How to Get Out of Default on a Student Loan

Defaulting on a student loan has serious financial and legal consequences. But a loan default is not the end of the world — or the end of your credit. There are several ways you can get out of default, repay your debts, and repair your credit rating. The process begins with confronting the problem and finding practical, manageable ways to solve it.

No matter how carefully you plan your life after college, circumstances can change. Many new graduates have trouble finding jobs. Some discover that they want to follow a different career path. Others have serious misfortunes or setbacks and suffer financially as a result. If you’ve let your loans go into default, you’re not alone. According to the U.S. Department of Education, student loan defaults are on the rise. In fiscal year 2010 and 2011:

As the costs of higher education increase, so do the default rates on student loans. The sooner you confront the reality of student loan debt, the greater your chances of avoiding the serious consequences of default, such as added interest fees and penalties, garnished wages, and loss of eligibility for further loans. In some cases, you may even be sued for the full amount of the defaulted loan.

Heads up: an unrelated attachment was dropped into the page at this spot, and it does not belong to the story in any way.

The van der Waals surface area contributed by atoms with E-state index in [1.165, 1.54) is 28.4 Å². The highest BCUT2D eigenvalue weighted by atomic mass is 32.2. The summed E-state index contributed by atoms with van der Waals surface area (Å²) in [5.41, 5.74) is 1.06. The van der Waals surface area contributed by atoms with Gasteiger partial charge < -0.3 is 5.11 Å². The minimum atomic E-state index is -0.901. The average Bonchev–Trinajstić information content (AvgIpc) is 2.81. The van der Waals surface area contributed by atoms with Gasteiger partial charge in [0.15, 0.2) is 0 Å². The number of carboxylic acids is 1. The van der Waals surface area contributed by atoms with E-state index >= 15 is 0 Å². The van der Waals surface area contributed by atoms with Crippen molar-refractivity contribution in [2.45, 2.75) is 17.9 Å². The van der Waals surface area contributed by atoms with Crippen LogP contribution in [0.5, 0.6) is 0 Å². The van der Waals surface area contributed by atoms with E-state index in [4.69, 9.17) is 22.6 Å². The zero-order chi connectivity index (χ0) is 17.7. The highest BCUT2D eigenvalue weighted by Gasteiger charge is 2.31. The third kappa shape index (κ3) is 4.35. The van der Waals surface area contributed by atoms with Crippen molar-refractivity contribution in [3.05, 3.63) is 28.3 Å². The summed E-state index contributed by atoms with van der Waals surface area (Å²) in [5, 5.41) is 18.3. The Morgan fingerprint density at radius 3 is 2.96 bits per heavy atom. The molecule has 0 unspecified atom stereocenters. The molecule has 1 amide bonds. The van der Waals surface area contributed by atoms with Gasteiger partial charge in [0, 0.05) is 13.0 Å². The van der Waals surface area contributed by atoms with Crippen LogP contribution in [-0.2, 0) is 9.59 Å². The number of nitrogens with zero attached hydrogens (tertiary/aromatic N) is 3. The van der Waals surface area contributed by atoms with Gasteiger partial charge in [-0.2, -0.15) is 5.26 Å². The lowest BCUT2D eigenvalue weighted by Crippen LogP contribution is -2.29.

If you contact the lending agency within 90 days after the 270- or 120-day default period, it’s possible that the agency hasn’t reported your loan as being in default. This means that you could start repaying the loan before your credit rating has been seriously harmed.

What Are My Options?

There are several options for repaying a defaulted student loan. Each strategy has its advantages and disadvantages. Your choice should be based on your financial resources, the status of your loans, and your plans for the future. With most repayment plans, you have only one chance to get out of default. If you stop making payments after making arrangements to pay off your debt, you could face severe financial consequences.

 
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